If you then happen to be born on the route of Alexander the Great, your chances of achieving extraordinary things in your life become suddenly far greater.

The spark of conscious leadership exists within all individuals and it is simply a matter of knowing who you are, how the story of your life can serve you and what core values are hidden in that story.

It’s about having a purpose that is meaningful and not falling in the trap of running only after the extrinsic and tangible motivators of our society. It’s about building a balance in your daily routine that will ground you, and strengthen your presence and sense of connection with your roots and the world.

Moral virtues are the result of habit and are not engendered in us by nature. As Aristotle commented in his fabled writings, Ethics:

“It is the way we behave in our dealings with other people that makes us just or unjust, and the way that we behave in the face of danger, accustoming ourselves to be timid or confident, that makes us brave or cowardly. So it is a matter of no little importance what sort of habits we form from the earliest age - it makes a vast difference, or rather all the difference in the world.”

And finally, Ahmet reflects on a visit he made once to a school that changed the life of an individual he met there and subsequently that of generations to come:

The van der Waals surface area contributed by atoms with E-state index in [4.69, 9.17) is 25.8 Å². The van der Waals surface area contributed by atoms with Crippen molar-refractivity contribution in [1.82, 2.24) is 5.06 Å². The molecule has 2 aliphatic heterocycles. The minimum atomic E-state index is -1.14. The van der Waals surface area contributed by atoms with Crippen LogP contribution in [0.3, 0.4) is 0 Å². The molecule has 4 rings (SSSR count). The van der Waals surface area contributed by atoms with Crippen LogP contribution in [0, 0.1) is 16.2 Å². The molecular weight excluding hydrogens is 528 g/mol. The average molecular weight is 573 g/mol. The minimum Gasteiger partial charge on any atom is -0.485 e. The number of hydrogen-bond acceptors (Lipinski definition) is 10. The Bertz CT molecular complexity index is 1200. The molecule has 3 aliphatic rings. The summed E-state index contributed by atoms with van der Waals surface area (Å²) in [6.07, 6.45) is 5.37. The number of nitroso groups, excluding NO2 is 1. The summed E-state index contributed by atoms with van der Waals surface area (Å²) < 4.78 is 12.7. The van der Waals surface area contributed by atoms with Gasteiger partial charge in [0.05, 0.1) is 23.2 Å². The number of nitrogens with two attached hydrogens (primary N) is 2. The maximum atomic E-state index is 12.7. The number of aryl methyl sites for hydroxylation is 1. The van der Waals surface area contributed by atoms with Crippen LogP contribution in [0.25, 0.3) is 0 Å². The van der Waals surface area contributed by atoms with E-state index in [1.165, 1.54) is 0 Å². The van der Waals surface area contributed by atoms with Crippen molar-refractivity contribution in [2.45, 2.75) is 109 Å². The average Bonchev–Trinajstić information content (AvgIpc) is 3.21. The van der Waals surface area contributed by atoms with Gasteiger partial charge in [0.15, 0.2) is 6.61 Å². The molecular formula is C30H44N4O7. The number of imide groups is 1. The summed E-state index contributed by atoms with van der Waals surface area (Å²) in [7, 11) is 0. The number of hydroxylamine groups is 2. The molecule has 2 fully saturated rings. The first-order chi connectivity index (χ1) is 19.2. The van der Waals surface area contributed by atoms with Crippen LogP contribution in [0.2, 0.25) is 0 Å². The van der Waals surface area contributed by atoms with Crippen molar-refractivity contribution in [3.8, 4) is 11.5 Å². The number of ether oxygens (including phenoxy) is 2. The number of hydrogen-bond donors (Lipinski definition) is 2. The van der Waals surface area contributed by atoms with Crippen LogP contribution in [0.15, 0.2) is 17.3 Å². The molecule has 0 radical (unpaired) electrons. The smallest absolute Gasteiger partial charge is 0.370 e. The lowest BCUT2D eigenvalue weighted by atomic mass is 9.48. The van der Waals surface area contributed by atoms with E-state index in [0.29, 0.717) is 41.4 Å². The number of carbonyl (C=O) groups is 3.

“Nazife was in 8th grade when I visited her school and gave a speech there. Her teachers had told me that she was an extraordinary pupil but that she would have to leave school that year as her family was too poor to even buy a pencil. I supported her and mentored her up to University. Nazife is now a schoolteacher and her children and grandchildren will have an education. Little things can change the world.”

If you then happen to be born on the route of Alexander the Great, your chances of achieving extraordinary things in your life become suddenly far greater.

About Giulio Brunini and conscious leadership

Giulio Brunini is a leading transformational coach who works with individuals in pivotal and influential positions of life, creating personal and business transformations via the method of conscious leadership.

Drawing on his own extensive corporate experience gained from working in senior positions that included CEO at a Universal Music/WPP company, Giulio empowers individuals to operate in a state of conscious leadership by maximising their potential to generate high performance and proactive self-realisation.